It isn't just us...
Nowadays, the news from Egypt (again, sadly) is not good. A couple of years ago, the "Arab Spring" came change, and the former President, Mubarak, was unseated. With that change came elections. Sadly, the free elections brought factions to power that had agendas that differed dramatically from the expectations of the people. More protests ensued, and more change came. This time, change came from the military. They assisted the dissenters and staged a coup. Now? An interim government and the military council are attempting to run the country in preparation for another round of free elections. In the mean time, the supporters of the ousted president are being suppressed. More violence, more pain and more death are the result and things seems to be getting worse in Egypt. There is no path to peace visible at this point.
Why should that matter to us, here in the West? Why should it matter to a pastor of a modest church in central New Jersey. Because at our Wednesday Night Community Supper, we have an extended family of Egyptians-a small community of Coptic Christians emigres-who break bread with us. Last night, as I was offering grace, one of the women from that group was on her cell phone, with someone in Egypt. They worry for family and friends. They pray for peace for their community. They fear, and too often wind up seeing, the worst happening to those they love and to a country that is their home, their origin.
What was far off, what didn't matter to most of us because it was "out there" is now right in front of us. It isn't just "us" in the here and now, other people in other places-even places on the other side of the planet-are in need, are experiencing want and fear, are struggling for a peace that eludes them. "They" are suddenly no longer "they." They are now "us."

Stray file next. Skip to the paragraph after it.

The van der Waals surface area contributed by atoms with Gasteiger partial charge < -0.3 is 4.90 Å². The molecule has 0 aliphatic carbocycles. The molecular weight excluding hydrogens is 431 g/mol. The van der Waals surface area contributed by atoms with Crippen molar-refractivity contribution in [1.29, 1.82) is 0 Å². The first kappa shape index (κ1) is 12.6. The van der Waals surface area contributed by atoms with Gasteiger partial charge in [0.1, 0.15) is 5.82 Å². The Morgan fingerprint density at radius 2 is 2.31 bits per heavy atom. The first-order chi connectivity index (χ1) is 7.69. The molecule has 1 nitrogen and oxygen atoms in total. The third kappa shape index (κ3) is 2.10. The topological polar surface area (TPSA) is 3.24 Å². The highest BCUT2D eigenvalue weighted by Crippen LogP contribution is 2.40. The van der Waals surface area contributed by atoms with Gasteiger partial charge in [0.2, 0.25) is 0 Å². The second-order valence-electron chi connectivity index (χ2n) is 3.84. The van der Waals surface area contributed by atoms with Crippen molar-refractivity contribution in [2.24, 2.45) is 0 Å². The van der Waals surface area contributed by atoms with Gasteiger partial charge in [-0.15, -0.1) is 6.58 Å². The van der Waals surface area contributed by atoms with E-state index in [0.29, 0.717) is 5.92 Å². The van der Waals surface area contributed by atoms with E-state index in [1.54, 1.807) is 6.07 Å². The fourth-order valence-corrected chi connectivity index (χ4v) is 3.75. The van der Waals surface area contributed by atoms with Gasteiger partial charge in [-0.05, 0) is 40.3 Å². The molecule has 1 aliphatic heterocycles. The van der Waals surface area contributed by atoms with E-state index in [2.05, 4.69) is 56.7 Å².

When we apply labels to each other, separating folks by race, class, speech, belief, nationality, and all the other sundry manners of forging separateness it becomes easy for us to discount, even dismiss, the other.
Isaiah's words remind us that even enemies should be remembered and aided as fellow human beings when any common threat arises. He reminds us that we are called to be a people of mercy and forbearance, even in the face of calamity. We are not to turn out the stranger, nor are we to turn away from the ones who are foreign to us.
Need is need, and we are called to address it. Fear is fear, and we are called to offer sanctuary. Want is want, and we are called to assuage it. What matters to God is that we are willing to rise up, respond, give and proffer shelter and comfort to anyone who is in need.
We did that last night, at least we did what we could in that moment: while the woman was on the cell phone with her relatives in Egypt we prayed for their safety, and we prayed for peace. Then, when we had done that...when we had remembered those who were in harm's way who were as close to us as their kinswoman was in our midst...we gave thanks and broke bread together. We remembered once again that we are one body, because we share in one bread....